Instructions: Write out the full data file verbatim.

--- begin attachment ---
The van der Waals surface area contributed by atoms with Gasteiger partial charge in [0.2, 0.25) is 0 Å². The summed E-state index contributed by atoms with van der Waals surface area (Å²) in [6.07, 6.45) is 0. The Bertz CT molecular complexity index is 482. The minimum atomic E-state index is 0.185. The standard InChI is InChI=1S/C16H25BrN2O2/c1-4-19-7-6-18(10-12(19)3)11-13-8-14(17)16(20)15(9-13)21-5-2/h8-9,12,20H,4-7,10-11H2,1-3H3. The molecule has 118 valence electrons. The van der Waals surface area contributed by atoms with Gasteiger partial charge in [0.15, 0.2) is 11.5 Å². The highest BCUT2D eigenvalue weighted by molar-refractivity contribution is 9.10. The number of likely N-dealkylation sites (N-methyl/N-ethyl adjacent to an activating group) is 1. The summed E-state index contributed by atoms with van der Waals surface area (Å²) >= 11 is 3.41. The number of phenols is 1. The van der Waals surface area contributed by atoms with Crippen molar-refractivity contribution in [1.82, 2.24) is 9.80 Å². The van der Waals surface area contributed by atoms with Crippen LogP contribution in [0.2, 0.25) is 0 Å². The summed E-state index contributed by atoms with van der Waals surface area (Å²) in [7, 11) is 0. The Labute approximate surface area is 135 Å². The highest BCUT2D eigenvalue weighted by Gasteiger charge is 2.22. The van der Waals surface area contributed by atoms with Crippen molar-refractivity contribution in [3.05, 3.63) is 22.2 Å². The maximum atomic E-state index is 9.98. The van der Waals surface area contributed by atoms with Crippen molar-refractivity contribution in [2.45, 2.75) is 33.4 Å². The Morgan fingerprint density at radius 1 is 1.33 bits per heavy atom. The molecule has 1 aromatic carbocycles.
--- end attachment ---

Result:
The van der Waals surface area contributed by atoms with Gasteiger partial charge in [0.2, 0.25) is 0 Å². The summed E-state index contributed by atoms with van der Waals surface area (Å²) in [6.07, 6.45) is 0. The Bertz CT molecular complexity index is 482. The minimum atomic E-state index is 0.185. The standard InChI is InChI=1S/C16H25BrN2O2/c1-4-19-7-6-18(10-12(19)3)11-13-8-14(17)16(20)15(9-13)21-5-2/h8-9,12,20H,4-7,10-11H2,1-3H3. The molecule has 118 valence electrons. The van der Waals surface area contributed by atoms with Gasteiger partial charge in [0.15, 0.2) is 11.5 Å². The highest BCUT2D eigenvalue weighted by molar-refractivity contribution is 9.10. The number of likely N-dealkylation sites (N-methyl/N-ethyl adjacent to an activating group) is 1. The summed E-state index contributed by atoms with van der Waals surface area (Å²) >= 11 is 3.41. The number of phenols is 1. The van der Waals surface area contributed by atoms with Crippen molar-refractivity contribution in [1.82, 2.24) is 9.80 Å². The van der Waals surface area contributed by atoms with Crippen LogP contribution in [0.2, 0.25) is 0 Å². The summed E-state index contributed by atoms with van der Waals surface area (Å²) in [7, 11) is 0. The Labute approximate surface area is 135 Å². The highest BCUT2D eigenvalue weighted by Gasteiger charge is 2.22. The van der Waals surface area contributed by atoms with Crippen molar-refractivity contribution in [3.05, 3.63) is 22.2 Å². The maximum atomic E-state index is 9.98. The van der Waals surface area contributed by atoms with Crippen molar-refractivity contribution in [2.45, 2.75) is 33.4 Å². The Morgan fingerprint density at radius 1 is 1.33 bits per heavy atom. The molecule has 1 aromatic carbocycles.